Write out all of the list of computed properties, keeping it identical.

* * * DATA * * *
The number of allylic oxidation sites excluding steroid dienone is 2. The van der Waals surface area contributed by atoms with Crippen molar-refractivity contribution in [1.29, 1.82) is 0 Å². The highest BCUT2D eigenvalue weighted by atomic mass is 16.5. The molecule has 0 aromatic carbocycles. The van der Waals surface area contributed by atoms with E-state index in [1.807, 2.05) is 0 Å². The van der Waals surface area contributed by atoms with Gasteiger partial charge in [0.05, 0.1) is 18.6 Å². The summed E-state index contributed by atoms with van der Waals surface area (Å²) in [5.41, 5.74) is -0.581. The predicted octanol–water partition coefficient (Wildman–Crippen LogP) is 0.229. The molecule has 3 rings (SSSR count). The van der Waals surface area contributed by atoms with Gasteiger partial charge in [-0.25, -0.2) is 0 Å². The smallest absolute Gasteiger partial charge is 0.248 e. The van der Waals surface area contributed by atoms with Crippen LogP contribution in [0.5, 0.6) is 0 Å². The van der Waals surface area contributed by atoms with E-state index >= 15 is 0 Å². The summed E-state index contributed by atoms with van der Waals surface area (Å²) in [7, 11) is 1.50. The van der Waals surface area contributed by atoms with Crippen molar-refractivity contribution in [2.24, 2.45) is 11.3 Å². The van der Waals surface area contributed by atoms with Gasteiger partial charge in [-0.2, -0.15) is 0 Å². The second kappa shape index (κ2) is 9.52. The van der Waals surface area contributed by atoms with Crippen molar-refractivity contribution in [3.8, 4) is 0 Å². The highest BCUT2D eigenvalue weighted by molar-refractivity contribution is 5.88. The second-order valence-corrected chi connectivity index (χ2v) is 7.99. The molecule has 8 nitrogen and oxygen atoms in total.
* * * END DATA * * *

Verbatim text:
The number of allylic oxidation sites excluding steroid dienone is 2. The van der Waals surface area contributed by atoms with Crippen molar-refractivity contribution in [1.29, 1.82) is 0 Å². The highest BCUT2D eigenvalue weighted by atomic mass is 16.5. The molecule has 0 aromatic carbocycles. The van der Waals surface area contributed by atoms with E-state index in [1.807, 2.05) is 0 Å². The van der Waals surface area contributed by atoms with Gasteiger partial charge in [0.05, 0.1) is 18.6 Å². The summed E-state index contributed by atoms with van der Waals surface area (Å²) in [5.41, 5.74) is -0.581. The predicted octanol–water partition coefficient (Wildman–Crippen LogP) is 0.229. The molecule has 3 rings (SSSR count). The van der Waals surface area contributed by atoms with Gasteiger partial charge in [-0.25, -0.2) is 0 Å². The smallest absolute Gasteiger partial charge is 0.248 e. The van der Waals surface area contributed by atoms with Crippen LogP contribution in [0.5, 0.6) is 0 Å². The van der Waals surface area contributed by atoms with E-state index >= 15 is 0 Å². The summed E-state index contributed by atoms with van der Waals surface area (Å²) in [7, 11) is 1.50. The van der Waals surface area contributed by atoms with Crippen molar-refractivity contribution in [2.24, 2.45) is 11.3 Å². The van der Waals surface area contributed by atoms with Gasteiger partial charge in [-0.2, -0.15) is 0 Å². The second kappa shape index (κ2) is 9.52. The van der Waals surface area contributed by atoms with Crippen molar-refractivity contribution in [3.8, 4) is 0 Å². The highest BCUT2D eigenvalue weighted by molar-refractivity contribution is 5.88. The second-order valence-corrected chi connectivity index (χ2v) is 7.99. The molecule has 8 nitrogen and oxygen atoms in total.